On 7th March 1898, nine days before his early death from tuberculosis, Aubrey Beardsley wrote an impassioned letter to his publisher Leonard Smithers from the Hôtel Cosmopoli­tain in Menton on the French Riviera. It read ‘Jesus is our Lord and Judge. Dear friend, I implore you to destroy all copies of Lysistrata and bad drawings. Show this to Pollitt (Herbert Charles Pollitt, Aubrey’s friend and possibly his lover) and conjure him to do the same. By all that is holy – all obscene drawings. Aubrey Beardsley. In my death agony.’ Fortunately for posterity, the notoriously mercenary and devious Smithers ignored the request, continuing to sell reproductions as well as forgeries of Beardsley’s work.

A leading figure in the aesthetic movement which included Oscar Wilde and James McNeill Whistler, Aubrey Beardsley’s spare graphic style was instrumental to the development of art nouveau. Inspired by a visit to Paris in 1892, where he saw the poster art of Henri de Toulouse-Lautrec and the Parisian fashion for Japanese prints, he experimented with pen and ink to produce imaginative, stark and carefully-crafted black and white drawings that were ideal for book and magazine illustration. His first commission, in 1893, was for an edition of Malory’s Le Morte d’Arthur for J.M. Dent. In 1894 he co-founded the literary and artistic quarterly The Yellow Book with American writer Henry Harland, and for the first four editions served as art editor, producing the cover designs and many illustrations.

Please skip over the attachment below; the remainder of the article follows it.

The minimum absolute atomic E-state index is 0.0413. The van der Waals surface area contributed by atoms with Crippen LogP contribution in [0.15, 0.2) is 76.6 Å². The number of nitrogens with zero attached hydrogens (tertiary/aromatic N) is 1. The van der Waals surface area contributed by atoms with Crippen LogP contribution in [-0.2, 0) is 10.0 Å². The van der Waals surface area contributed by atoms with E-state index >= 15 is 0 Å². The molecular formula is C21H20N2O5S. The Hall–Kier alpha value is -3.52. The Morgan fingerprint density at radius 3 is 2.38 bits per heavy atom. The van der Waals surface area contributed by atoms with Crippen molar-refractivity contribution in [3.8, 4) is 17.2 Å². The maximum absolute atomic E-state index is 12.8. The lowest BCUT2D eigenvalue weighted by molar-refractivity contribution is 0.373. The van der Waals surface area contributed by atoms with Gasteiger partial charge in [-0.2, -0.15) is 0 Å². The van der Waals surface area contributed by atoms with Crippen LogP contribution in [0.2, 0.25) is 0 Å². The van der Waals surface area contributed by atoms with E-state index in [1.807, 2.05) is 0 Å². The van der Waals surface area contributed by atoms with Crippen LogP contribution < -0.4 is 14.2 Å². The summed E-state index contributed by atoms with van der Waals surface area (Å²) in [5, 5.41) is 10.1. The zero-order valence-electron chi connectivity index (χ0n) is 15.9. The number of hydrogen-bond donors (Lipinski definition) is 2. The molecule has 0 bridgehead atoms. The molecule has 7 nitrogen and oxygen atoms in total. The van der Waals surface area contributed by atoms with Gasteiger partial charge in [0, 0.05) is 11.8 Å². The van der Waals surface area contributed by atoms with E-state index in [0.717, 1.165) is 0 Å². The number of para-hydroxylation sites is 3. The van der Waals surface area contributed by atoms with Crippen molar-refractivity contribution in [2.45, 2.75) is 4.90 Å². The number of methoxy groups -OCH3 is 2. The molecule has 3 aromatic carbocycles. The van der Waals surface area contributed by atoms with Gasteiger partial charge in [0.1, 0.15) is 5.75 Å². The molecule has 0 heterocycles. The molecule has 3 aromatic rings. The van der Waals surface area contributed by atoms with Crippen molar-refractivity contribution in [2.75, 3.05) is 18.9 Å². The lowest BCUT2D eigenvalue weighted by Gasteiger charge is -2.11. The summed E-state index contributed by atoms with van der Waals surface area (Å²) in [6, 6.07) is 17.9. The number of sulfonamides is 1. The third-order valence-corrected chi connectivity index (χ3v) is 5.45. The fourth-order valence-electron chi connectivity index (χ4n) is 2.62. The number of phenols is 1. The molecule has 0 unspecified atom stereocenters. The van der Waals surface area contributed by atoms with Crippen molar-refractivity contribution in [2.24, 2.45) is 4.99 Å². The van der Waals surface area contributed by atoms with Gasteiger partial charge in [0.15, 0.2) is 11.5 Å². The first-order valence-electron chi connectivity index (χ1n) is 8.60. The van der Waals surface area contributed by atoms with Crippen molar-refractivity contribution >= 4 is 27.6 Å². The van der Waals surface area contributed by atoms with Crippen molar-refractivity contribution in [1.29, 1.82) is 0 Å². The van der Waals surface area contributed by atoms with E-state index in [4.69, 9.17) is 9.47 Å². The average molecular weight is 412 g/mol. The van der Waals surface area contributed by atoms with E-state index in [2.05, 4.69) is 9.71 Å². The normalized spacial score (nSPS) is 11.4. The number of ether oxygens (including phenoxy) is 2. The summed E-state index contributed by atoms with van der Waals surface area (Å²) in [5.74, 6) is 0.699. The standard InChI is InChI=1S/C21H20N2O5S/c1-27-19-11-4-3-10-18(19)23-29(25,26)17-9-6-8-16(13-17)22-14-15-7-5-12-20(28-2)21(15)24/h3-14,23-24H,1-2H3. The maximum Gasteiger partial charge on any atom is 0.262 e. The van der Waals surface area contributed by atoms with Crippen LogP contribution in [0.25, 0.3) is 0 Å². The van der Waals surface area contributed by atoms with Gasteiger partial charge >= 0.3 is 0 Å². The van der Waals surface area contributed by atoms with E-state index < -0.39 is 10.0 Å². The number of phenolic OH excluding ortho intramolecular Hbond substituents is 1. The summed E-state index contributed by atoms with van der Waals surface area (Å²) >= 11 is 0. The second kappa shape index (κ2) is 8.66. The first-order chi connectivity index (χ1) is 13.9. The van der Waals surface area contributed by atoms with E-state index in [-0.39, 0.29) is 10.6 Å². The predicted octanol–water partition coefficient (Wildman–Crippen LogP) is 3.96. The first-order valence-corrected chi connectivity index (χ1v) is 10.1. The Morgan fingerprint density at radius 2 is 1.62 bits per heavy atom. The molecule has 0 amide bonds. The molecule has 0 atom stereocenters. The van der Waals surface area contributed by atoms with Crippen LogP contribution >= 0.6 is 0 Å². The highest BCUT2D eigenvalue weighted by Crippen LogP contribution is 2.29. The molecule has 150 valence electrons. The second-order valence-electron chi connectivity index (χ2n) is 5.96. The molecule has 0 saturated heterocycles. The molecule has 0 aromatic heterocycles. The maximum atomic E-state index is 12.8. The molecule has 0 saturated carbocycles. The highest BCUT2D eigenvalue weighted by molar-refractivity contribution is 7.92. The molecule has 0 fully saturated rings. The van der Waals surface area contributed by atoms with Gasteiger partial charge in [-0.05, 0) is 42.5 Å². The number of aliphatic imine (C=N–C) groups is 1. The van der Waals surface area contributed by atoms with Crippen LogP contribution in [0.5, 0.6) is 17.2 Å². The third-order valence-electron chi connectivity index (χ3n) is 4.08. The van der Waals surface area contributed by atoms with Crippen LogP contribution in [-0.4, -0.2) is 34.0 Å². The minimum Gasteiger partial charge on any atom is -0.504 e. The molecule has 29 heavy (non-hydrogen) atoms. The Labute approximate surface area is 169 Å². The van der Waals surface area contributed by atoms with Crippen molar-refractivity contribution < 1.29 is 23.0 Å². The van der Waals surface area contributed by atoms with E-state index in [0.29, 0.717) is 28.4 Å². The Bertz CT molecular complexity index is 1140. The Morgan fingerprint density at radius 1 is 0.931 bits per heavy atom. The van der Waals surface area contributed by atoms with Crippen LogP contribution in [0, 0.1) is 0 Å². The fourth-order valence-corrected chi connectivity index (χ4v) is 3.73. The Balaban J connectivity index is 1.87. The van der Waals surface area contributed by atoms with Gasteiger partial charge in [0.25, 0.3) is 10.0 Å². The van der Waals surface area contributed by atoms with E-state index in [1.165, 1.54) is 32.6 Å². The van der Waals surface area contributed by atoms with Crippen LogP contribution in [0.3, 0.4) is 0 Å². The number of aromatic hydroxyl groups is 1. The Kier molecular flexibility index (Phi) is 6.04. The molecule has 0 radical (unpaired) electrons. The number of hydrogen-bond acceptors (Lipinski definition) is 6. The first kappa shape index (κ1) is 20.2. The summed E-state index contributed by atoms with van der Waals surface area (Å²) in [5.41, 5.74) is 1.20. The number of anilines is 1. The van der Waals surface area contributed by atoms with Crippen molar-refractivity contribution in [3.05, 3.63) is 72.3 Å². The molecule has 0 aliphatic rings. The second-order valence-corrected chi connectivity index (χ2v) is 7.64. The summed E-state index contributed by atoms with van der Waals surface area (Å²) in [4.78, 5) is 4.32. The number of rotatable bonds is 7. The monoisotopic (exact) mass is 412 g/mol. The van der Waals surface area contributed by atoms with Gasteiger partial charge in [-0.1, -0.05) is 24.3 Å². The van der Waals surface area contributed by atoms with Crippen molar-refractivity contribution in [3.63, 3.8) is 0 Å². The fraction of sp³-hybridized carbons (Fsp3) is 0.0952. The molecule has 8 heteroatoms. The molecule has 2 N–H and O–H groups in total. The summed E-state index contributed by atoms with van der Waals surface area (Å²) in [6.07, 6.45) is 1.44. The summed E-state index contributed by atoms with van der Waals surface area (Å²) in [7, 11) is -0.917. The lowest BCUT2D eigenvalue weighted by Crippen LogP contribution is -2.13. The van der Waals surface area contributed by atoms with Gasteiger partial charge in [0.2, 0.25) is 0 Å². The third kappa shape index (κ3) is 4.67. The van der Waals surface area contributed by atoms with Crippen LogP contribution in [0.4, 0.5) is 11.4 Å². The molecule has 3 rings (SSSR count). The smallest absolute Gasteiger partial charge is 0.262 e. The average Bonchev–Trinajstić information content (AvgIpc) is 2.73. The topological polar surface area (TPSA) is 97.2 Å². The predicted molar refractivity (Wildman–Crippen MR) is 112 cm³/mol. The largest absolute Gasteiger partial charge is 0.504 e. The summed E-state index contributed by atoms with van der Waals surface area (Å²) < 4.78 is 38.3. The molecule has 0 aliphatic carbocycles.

Though he is usually thought to have been asexual, Aubrey Beardsley was fascinated by sex, and if he did have lovers in any sense it is likely that they were his men friends within the homosexual clique that included Oscar Wilde and several other English aesthetes. He wrote an unfinished novel called Under the Hill, not published until after his death, which included many explicitly sexual scenes, and he collected many of the explicit Japanese shunga prints which inspired his Lysistrata drawings. Above all he saw himself, and was seen, as an eccentric – ‘I have one aim,’ he wrote, ‘the grotesque. If I am not grotesque I am nothing.’